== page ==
Skip Header

Federal Deposit
Insurance Corporation

Each depositor insured to at least $250,000 per insured bank

Home > Consumer Protection > Financial Education & Literacy > Money Smart News - Fall 2005

Money Smart News - Fall 2005

Skip Left Navigation Links
Money Smart Home
Message from the Chairman
Money Smart Guides Families on Saving and Borrowing for Their First Home
An Update on the FDIC’s Hispanic Advertising Campaign
Money Smart Success Stories
Money Smart: Get Involved!
Partner News
Previous Issues

An Update on the FDIC’s Hispanic Advertising Campaign
In the last issue of Money Smart News, we featured details and photos from the launch of the FDIC’s summer-long, Spanish-language advertising campaign. The print and radio ads that ran in 14 key markets were developed to raise awareness of the FDIC’s Money Smart financial education program among Hispanic adults and to encourage them to ask about Money Smart classes or products. The initial results from the eight-week campaign (June 6-July 3 and August 1-September 4) are impressive, including the following:

  • Fifty-two radio stations carried the advertisements, which resulted in an estimated 144 million “impressions” (instances of someone hearing an ad).
  • The FDIC received 4,873 calls to a special Spanish-language help line resulting in 2,230 inquiries about Money Smart classes and 1,971 requests for the interactive version of Money Smart available in Spanish, free of charge, on CD-ROM.
  • A total of 1,080 peopled attended a Money Smart class as a result of the advertising campaign.

“We are encouraged at the amount of interest in the Hispanic community for information about money management,” said Lee Bowman, National Coordinator of Community Affairs at the FDIC. “Advertising our program in Spanish and through the Spanish media has proven to be an effective means of communication.”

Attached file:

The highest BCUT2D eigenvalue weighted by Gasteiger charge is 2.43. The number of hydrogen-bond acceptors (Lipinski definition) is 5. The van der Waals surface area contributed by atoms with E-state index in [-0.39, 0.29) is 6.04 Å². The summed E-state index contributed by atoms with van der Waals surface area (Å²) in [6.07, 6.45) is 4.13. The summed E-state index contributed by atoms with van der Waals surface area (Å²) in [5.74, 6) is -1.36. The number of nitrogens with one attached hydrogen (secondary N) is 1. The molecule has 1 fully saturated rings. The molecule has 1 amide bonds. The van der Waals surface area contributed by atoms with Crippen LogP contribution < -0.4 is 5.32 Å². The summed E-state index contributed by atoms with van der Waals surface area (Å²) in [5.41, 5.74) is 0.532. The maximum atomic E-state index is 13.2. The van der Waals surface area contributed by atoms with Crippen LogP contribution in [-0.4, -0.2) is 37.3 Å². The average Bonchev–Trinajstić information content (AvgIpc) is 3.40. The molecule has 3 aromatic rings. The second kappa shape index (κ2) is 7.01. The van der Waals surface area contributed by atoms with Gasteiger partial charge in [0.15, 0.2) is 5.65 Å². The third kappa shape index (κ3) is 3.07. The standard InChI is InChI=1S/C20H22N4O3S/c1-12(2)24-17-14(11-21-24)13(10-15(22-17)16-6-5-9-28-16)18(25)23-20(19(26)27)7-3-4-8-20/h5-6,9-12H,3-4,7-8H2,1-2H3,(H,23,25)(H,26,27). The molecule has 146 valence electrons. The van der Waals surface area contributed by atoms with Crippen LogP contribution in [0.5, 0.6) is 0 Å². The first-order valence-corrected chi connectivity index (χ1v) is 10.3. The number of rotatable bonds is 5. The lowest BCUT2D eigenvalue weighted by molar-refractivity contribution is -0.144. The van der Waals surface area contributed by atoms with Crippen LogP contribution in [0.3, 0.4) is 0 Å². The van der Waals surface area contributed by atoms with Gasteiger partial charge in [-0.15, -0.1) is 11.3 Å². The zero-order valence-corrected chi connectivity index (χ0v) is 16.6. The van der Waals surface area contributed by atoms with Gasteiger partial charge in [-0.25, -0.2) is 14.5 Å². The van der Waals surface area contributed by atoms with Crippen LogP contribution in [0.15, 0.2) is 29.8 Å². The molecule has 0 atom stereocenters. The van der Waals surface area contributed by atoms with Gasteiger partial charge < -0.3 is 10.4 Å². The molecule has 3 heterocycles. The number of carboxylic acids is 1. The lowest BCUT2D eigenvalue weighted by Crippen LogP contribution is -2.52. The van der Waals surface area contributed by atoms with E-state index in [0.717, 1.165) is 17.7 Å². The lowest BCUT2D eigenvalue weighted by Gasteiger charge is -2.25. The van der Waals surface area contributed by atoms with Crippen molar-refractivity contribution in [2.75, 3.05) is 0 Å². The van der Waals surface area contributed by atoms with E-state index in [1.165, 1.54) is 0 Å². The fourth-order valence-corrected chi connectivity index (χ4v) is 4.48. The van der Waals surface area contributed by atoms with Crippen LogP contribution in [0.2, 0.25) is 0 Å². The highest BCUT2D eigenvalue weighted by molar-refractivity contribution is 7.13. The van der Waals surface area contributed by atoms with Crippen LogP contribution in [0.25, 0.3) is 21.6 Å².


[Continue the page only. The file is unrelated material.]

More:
Bowman and other FDIC officials also were pleased to hear about favorable comments from consumers who responded to the advertisements. For example, a New Jersey woman who called the hotline said, “It is refreshing to know that a government agency like the FDIC is spreading awareness throughout the Spanish community on how easy it is to open a bank account and, most important of all, how to learn to trust a bank.”

Likewise, FDIC staffers have heard positive reactions from bankers who either taught a Spanish-language Money Smart class or opened new accounts after the FDIC advertisements appeared. One Midwest banker wrote to the FDIC that some of the Money Smart participants who opened new accounts “were so excited to finally be able to have their own checking account and a debit card,” and that others who already had checking accounts also decided to sign up for direct deposits into new savings accounts.

Last Updated 10/25/2005

Skip Footer back to content